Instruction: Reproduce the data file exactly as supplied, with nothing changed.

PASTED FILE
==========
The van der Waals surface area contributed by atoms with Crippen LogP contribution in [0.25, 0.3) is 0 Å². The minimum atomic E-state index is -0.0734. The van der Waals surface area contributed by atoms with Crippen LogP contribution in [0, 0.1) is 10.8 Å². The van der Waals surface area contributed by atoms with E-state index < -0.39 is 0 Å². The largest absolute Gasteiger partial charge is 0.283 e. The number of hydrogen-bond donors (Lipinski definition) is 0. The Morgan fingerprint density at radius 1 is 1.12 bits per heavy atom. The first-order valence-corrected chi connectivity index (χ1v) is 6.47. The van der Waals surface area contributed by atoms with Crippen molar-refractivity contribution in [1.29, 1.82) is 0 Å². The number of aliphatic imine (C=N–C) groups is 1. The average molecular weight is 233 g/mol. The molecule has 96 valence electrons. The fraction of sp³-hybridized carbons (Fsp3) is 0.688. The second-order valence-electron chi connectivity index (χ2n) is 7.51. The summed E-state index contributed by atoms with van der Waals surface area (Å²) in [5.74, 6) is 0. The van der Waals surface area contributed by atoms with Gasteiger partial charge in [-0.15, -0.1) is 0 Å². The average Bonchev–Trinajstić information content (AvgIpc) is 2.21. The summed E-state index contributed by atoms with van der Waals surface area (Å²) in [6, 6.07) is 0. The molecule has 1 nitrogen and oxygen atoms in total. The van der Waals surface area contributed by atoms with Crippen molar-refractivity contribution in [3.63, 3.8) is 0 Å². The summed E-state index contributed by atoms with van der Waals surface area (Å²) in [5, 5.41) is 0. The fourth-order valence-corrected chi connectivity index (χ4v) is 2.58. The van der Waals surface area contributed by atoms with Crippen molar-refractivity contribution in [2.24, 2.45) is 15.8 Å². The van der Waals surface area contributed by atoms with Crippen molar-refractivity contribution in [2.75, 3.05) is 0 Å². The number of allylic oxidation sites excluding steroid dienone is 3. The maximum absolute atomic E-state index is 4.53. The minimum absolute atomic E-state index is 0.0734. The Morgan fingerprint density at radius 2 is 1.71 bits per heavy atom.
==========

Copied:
The van der Waals surface area contributed by atoms with Crippen LogP contribution in [0.25, 0.3) is 0 Å². The minimum atomic E-state index is -0.0734. The van der Waals surface area contributed by atoms with Crippen LogP contribution in [0, 0.1) is 10.8 Å². The van der Waals surface area contributed by atoms with E-state index < -0.39 is 0 Å². The largest absolute Gasteiger partial charge is 0.283 e. The number of hydrogen-bond donors (Lipinski definition) is 0. The Morgan fingerprint density at radius 1 is 1.12 bits per heavy atom. The first-order valence-corrected chi connectivity index (χ1v) is 6.47. The van der Waals surface area contributed by atoms with Crippen molar-refractivity contribution in [1.29, 1.82) is 0 Å². The number of aliphatic imine (C=N–C) groups is 1. The average molecular weight is 233 g/mol. The molecule has 96 valence electrons. The fraction of sp³-hybridized carbons (Fsp3) is 0.688. The second-order valence-electron chi connectivity index (χ2n) is 7.51. The summed E-state index contributed by atoms with van der Waals surface area (Å²) in [5.74, 6) is 0. The van der Waals surface area contributed by atoms with Gasteiger partial charge in [-0.15, -0.1) is 0 Å². The average Bonchev–Trinajstić information content (AvgIpc) is 2.21. The summed E-state index contributed by atoms with van der Waals surface area (Å²) in [6, 6.07) is 0. The molecule has 1 nitrogen and oxygen atoms in total. The van der Waals surface area contributed by atoms with Crippen molar-refractivity contribution in [3.63, 3.8) is 0 Å². The summed E-state index contributed by atoms with van der Waals surface area (Å²) in [5, 5.41) is 0. The fourth-order valence-corrected chi connectivity index (χ4v) is 2.58. The van der Waals surface area contributed by atoms with Crippen molar-refractivity contribution in [2.24, 2.45) is 15.8 Å². The van der Waals surface area contributed by atoms with Crippen molar-refractivity contribution in [2.75, 3.05) is 0 Å². The number of allylic oxidation sites excluding steroid dienone is 3. The maximum absolute atomic E-state index is 4.53. The minimum absolute atomic E-state index is 0.0734. The Morgan fingerprint density at radius 2 is 1.71 bits per heavy atom.